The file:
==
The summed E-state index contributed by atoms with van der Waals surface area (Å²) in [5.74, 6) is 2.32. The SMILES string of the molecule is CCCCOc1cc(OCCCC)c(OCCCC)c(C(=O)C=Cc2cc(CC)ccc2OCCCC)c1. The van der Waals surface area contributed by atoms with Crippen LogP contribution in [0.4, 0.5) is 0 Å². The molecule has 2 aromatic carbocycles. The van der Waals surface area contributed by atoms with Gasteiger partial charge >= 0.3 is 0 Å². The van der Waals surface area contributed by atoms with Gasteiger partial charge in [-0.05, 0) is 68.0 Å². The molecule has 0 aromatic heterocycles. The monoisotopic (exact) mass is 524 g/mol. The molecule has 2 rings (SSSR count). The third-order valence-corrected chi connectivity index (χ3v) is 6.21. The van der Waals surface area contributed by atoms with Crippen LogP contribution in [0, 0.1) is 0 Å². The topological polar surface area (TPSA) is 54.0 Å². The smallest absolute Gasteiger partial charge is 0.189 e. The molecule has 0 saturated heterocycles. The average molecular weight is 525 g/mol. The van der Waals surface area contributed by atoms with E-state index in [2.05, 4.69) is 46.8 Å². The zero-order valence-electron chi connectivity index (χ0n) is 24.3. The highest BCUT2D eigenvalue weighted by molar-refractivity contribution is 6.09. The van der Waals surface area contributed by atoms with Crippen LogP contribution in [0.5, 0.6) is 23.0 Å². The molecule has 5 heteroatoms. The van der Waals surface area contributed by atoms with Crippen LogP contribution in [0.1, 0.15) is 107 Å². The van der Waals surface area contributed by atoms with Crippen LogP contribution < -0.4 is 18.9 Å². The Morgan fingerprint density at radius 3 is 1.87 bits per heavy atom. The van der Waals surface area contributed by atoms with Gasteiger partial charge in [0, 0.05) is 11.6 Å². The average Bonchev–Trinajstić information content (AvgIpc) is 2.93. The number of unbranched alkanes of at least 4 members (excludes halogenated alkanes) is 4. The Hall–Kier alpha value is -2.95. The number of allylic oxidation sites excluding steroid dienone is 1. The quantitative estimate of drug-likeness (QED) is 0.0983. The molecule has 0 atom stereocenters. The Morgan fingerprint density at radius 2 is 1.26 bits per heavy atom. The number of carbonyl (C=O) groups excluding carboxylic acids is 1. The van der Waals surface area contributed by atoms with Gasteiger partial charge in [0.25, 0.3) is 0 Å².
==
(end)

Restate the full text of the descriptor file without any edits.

The summed E-state index contributed by atoms with van der Waals surface area (Å²) in [5.74, 6) is 2.32. The SMILES string of the molecule is CCCCOc1cc(OCCCC)c(OCCCC)c(C(=O)C=Cc2cc(CC)ccc2OCCCC)c1. The van der Waals surface area contributed by atoms with Crippen LogP contribution in [0.4, 0.5) is 0 Å². The molecule has 2 aromatic carbocycles. The van der Waals surface area contributed by atoms with Gasteiger partial charge >= 0.3 is 0 Å². The van der Waals surface area contributed by atoms with Gasteiger partial charge in [-0.05, 0) is 68.0 Å². The molecule has 0 aromatic heterocycles. The monoisotopic (exact) mass is 524 g/mol. The molecule has 2 rings (SSSR count). The third-order valence-corrected chi connectivity index (χ3v) is 6.21. The van der Waals surface area contributed by atoms with Crippen LogP contribution in [0, 0.1) is 0 Å². The topological polar surface area (TPSA) is 54.0 Å². The smallest absolute Gasteiger partial charge is 0.189 e. The molecule has 0 saturated heterocycles. The average molecular weight is 525 g/mol. The van der Waals surface area contributed by atoms with E-state index in [2.05, 4.69) is 46.8 Å². The zero-order valence-electron chi connectivity index (χ0n) is 24.3. The highest BCUT2D eigenvalue weighted by molar-refractivity contribution is 6.09. The van der Waals surface area contributed by atoms with Crippen LogP contribution in [0.5, 0.6) is 23.0 Å². The molecule has 5 heteroatoms. The van der Waals surface area contributed by atoms with Crippen LogP contribution in [0.1, 0.15) is 107 Å². The van der Waals surface area contributed by atoms with Crippen LogP contribution < -0.4 is 18.9 Å². The Morgan fingerprint density at radius 3 is 1.87 bits per heavy atom. The van der Waals surface area contributed by atoms with Gasteiger partial charge in [0, 0.05) is 11.6 Å². The average Bonchev–Trinajstić information content (AvgIpc) is 2.93. The number of unbranched alkanes of at least 4 members (excludes halogenated alkanes) is 4. The Hall–Kier alpha value is -2.95. The number of allylic oxidation sites excluding steroid dienone is 1. The quantitative estimate of drug-likeness (QED) is 0.0983. The molecule has 0 atom stereocenters. The Morgan fingerprint density at radius 2 is 1.26 bits per heavy atom. The number of carbonyl (C=O) groups excluding carboxylic acids is 1. The van der Waals surface area contributed by atoms with Gasteiger partial charge in [0.25, 0.3) is 0 Å².